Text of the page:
On June 15, 2017, the Board of Directors of W. P. Carey Inc. (the “Company”) approved a plan to exit all non-traded retail fundraising activities carried out by its wholly-owned broker-dealer subsidiary, Carey Financial LLC, effective June 30, 2017, in keeping with the Company’s long-term strategy of focusing exclusively on net lease investing for its balance sheet. The Company anticipates that it will incur non-recurring charges to exit its fundraising activities of approximately $10.0 million, in aggregate, during the second and third quarters of 2017, consisting primarily of severance costs.The news was unexpected, but when you think about the management turnover at W. P. Carey over the past year, culminating in the departure of Carey Financial's President Mark Goldberg earlier this month, the decision should have surprised no one. W. P. Carey is a large listed REIT and carrying a syndication division that is raising limited capital puts pressure on earnings.
W. P. Carey provides sponsors that remain in the non-traded space some clear lessons for moving forward:
1 Know your skill set. W. P. Carey was known for its CPA net leased real estate investment trusts (REITs), not business development companies (BDCs) or hotel REITs. Carey tried to move away from something it knew, believing its sales organization and substitute products were interchangeable, and that broker dealers would adapt to products based on Carey’s earned reputation with its CPA product. W. P. Carey's net lease knowledge did not transfer to new product acceptance.
2. Products matter. W. P. Carey was late to offer a BDC and then came in with a lackluster sub-advisor and a structure that left W. P. Carey open to broker dealer objections. (I liked the master / feeder structure.) Its sub-advised hotel REIT was fine, but as a sector investment it was no replacement product for the core CPA product. Sponsors need to stick with their knowledge and competency, not chase sectors or product fads.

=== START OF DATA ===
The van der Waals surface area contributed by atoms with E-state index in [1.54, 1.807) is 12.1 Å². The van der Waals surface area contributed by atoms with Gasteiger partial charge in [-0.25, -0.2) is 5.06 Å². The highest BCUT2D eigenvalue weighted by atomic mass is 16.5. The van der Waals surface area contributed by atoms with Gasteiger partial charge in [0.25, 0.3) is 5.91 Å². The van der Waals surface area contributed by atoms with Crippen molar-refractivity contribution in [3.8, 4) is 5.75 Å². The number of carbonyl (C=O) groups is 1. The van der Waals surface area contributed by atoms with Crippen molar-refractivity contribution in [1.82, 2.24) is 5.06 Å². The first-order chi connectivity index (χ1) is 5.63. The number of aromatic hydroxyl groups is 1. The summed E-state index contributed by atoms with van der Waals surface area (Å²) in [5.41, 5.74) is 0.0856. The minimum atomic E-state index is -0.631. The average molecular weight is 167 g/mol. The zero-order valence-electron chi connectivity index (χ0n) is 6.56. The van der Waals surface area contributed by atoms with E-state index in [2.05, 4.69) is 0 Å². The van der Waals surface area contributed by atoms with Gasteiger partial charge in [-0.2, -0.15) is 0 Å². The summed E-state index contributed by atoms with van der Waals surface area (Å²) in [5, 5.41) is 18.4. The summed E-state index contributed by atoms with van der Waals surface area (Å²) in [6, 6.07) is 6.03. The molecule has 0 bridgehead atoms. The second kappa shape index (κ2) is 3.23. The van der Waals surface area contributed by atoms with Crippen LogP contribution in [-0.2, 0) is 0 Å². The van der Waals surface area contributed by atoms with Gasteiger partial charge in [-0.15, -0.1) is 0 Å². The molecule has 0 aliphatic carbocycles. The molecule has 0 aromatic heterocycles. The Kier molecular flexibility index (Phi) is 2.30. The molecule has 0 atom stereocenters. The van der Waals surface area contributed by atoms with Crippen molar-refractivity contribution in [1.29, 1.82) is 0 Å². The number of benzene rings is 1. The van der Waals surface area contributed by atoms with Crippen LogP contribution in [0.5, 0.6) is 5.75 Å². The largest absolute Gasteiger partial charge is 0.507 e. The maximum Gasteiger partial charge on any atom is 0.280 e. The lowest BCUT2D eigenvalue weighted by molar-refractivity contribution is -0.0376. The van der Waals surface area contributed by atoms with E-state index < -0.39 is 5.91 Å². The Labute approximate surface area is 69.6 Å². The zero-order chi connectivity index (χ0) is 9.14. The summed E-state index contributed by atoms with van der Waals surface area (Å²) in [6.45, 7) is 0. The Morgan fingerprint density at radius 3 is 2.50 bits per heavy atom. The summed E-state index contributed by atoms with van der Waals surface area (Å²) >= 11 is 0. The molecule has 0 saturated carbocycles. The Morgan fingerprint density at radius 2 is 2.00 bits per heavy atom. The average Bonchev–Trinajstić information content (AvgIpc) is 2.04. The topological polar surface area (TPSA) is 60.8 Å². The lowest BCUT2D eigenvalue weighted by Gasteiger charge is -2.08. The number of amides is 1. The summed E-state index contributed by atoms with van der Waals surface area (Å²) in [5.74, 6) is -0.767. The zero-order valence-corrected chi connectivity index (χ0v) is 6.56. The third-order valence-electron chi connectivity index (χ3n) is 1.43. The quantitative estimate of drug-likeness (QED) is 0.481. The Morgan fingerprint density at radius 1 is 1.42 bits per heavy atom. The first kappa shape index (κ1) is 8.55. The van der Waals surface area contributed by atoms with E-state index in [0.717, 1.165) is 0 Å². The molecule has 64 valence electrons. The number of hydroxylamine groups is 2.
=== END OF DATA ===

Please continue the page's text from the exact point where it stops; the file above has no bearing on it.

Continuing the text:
3. Fees matter. W. P. Carey products were always expensive, especially on the front end, which is a difficult position to maintain in market now focused and concerned with DOL and its low fee requirements. Yesterday's decision tells me that W. P. Carey was unwilling to adjust its fee structures in a manner to compete with broker dealer requirements in a DOL dominated environment.
The most attractive new products have low upfront costs, and align and subordinate sponsor compensation with investor returns. Investors need profitable sponsors, and meaningful and attainable incentives for sponsors are required as the industry moves forward.
One final note on W. P. Carey. Exiting the new product distribution removes a big incentive for W. P. Carey to provide liquidity to its existing investments. These investments are externally advised, which means they pay asset management fees to W. P Carey. A liquidity event means those fees go away. An earnings focused public company will want to extend the fee inflow.